The counterpoint to this lies in identifying where the line falls, where fair use or just taking part in a social network stops and copyright theft begins. I don’t believe it’s a hard-line, and I think it shifts and moves depending on the service, but it’s never still.

More than anything, it’s clear that the line tends to creep in only one direction – towards more openness.

5 comments… add one
  • Juls Stodel Mar 16, 2012

    Personally, I’m pretty laid back about it. I in no way think I’m the world’s most brilliant photographer so its a compliment really when people want to pin my pictures or use them in any sort of linked context. But for reasons that, when pressed, I can’t quite explain, it steps over my bounds of comfort when I find, and fortunately I’ve only found two, my pictures being used in another person’s blog to illustrate either my recipe or a recipe that is theirs with no credit let alone linking. I guess because that isn’t fair use – it isn’t fair use to the reader when the blogger illustrates a recipe with a picture of one that isn’t the same and it isn’t fair use to me to see something that I have money and time on pawned off as someone else’s with no credit. Its become important in this blogging world to emphasise on anyone’s blog that credit will be given where credit is due and that the same will be expected of anyone wishing to use material from that blog itself and you can’t really claim naivety of this situation unless you are very, very new to the world and have read read scant few blogs before. Fortunately those situations, for me, were sorted out quickly with polite but firm emails (as is our British way) but I’ve heard of bloggers who really are good photographers to the point of doing it for a living, having their photographs taken from their site, watermarks removed (because it isn’t that hard for anyone who has a moderate editing ability and, if its placed as such, sometimes they just crop it out) and presented as someone else’s and that must be an agonising situation and also that is one where that would be illegal – where they are misrepresenting the work of a person with a professional reputation to uphold.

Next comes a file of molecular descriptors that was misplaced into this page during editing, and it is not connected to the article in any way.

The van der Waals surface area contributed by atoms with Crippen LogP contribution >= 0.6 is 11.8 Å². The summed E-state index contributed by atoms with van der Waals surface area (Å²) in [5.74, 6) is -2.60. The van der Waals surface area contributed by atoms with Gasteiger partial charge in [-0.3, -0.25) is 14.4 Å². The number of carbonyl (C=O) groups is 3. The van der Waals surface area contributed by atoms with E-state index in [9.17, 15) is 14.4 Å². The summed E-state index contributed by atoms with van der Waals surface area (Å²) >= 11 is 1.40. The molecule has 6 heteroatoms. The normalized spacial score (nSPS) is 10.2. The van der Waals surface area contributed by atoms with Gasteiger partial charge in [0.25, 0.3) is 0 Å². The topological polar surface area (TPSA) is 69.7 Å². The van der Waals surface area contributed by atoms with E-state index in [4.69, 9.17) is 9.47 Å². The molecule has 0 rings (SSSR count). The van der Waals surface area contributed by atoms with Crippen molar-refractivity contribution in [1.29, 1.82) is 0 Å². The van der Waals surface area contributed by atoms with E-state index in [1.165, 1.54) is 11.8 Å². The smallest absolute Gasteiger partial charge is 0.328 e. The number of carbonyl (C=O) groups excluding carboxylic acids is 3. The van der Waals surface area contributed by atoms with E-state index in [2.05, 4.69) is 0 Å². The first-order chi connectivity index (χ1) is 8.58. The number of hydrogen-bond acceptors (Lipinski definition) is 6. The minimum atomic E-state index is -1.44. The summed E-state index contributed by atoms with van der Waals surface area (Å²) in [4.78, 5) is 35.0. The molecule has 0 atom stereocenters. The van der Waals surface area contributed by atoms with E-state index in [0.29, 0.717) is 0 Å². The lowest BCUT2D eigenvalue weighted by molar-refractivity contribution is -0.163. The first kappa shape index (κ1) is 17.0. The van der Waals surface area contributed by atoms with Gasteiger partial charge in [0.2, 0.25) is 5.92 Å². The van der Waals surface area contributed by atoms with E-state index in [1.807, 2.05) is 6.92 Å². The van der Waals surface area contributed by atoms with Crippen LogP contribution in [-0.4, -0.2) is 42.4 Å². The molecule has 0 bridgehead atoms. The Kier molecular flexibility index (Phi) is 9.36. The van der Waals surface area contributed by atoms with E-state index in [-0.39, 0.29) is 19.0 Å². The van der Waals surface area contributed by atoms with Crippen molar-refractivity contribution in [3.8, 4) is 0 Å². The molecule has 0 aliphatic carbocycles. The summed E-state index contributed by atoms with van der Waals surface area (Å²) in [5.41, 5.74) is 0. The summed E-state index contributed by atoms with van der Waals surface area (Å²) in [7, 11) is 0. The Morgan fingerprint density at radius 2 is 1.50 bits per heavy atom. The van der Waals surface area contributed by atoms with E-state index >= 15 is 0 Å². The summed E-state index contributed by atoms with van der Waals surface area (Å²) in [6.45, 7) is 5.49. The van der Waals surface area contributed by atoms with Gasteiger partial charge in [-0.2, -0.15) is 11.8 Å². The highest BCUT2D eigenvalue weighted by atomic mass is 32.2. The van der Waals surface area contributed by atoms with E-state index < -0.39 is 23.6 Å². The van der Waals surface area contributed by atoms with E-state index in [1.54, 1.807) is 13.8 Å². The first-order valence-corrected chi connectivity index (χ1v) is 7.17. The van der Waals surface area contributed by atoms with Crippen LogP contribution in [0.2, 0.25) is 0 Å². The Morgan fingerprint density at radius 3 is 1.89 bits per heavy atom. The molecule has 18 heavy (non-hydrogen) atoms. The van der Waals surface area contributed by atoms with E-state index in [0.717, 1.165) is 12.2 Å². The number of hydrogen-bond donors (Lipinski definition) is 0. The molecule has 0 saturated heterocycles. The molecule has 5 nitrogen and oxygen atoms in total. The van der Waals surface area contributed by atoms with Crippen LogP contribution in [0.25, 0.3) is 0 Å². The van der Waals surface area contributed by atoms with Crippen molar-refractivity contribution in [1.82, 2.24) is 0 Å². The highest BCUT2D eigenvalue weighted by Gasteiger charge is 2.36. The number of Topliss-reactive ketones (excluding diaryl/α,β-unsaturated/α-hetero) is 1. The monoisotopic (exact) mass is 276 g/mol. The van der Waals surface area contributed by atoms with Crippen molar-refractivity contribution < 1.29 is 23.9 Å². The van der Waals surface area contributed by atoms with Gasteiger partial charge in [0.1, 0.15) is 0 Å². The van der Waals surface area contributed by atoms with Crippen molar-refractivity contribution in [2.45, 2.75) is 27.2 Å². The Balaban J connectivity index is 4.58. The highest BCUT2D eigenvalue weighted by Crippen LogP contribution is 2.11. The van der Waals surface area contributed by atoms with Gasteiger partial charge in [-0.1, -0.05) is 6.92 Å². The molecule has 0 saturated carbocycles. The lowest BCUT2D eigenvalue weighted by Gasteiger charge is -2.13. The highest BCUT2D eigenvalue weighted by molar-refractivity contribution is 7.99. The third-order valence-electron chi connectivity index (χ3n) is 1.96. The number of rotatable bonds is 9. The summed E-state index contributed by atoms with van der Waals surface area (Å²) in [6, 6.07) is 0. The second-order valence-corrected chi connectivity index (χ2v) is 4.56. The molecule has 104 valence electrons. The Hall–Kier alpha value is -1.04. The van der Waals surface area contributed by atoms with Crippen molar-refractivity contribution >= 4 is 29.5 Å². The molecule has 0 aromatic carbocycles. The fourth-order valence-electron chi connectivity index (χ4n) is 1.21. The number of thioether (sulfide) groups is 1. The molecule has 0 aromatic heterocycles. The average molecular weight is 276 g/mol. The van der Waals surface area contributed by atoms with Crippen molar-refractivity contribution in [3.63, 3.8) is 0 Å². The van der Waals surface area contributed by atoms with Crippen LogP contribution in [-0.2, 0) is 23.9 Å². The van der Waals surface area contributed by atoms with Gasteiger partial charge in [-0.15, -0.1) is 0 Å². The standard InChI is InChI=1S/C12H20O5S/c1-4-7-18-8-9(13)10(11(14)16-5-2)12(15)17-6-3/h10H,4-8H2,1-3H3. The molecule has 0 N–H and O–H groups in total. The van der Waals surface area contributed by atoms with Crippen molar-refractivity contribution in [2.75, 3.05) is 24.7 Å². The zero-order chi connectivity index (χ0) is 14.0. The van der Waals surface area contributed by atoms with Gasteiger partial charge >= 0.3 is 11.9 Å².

• Richard Yardley Mar 16, 2012

    I think you’ve pretty much got right in the post. 99% of people are rational and pretty decent and would agree with you, but there’s always that 1% that there’s no accounting for… At the moment I’d be ecstatic if anybody reposted any of my images (I’m in dire need of a decent camera) but at the end of the day it’s about intention. If it’s obvious that the image is related to the original material then I think that’s fine. If the individual is passing it off as their own work, whether there be money involved or not, that’s dodgy ground and strangely lazy!

  • Angelina Apr 3, 2012

    I think your views are very reasonable and I share them. I do think the line is very clear between acceptable use and copyright infringement. When someone uses my photographs and doesn’t give attribution and a link back to my original post/page – that’s a violation of copyright law. When someone uses my photographs, provides my name (or blog name) plus a link to my site – that’s people enjoying my work and spreading my name which, as you mention, can increase traffic to my own site. How can that possibly be a bad thing?

    On a different note – I’m embarrassed for my countrywoman calling you out for using British English spellings. I read so many books published in Britain when I was young that I still spell pajamas “pyjamas”. “Pajamas” looks lame.

  • M.J. Apr 9, 2012

    Thanks for that great post..I too love to take pictures (definite amateur) and love to blog so if I get a few good pics I am delighted and have no problem sharing but I do feel it would be nice if I were asked..Just sayin….

  • Becs@Lay the table Apr 12, 2012

    I don’t mind people pinning, I don’t mind people using tumblr. But what I definitely do not abide it people reposting my photo and recipe on their own blog and trying to pass it off as their own. I have caught several stinkers trying to do just that with my work and I have reprimanded them in full. I guess what I’m trying to say is, credit where credit’s due. As long as they’ve linked to my stuff, credited me and not tried to pass it off as their own, then I’m happy.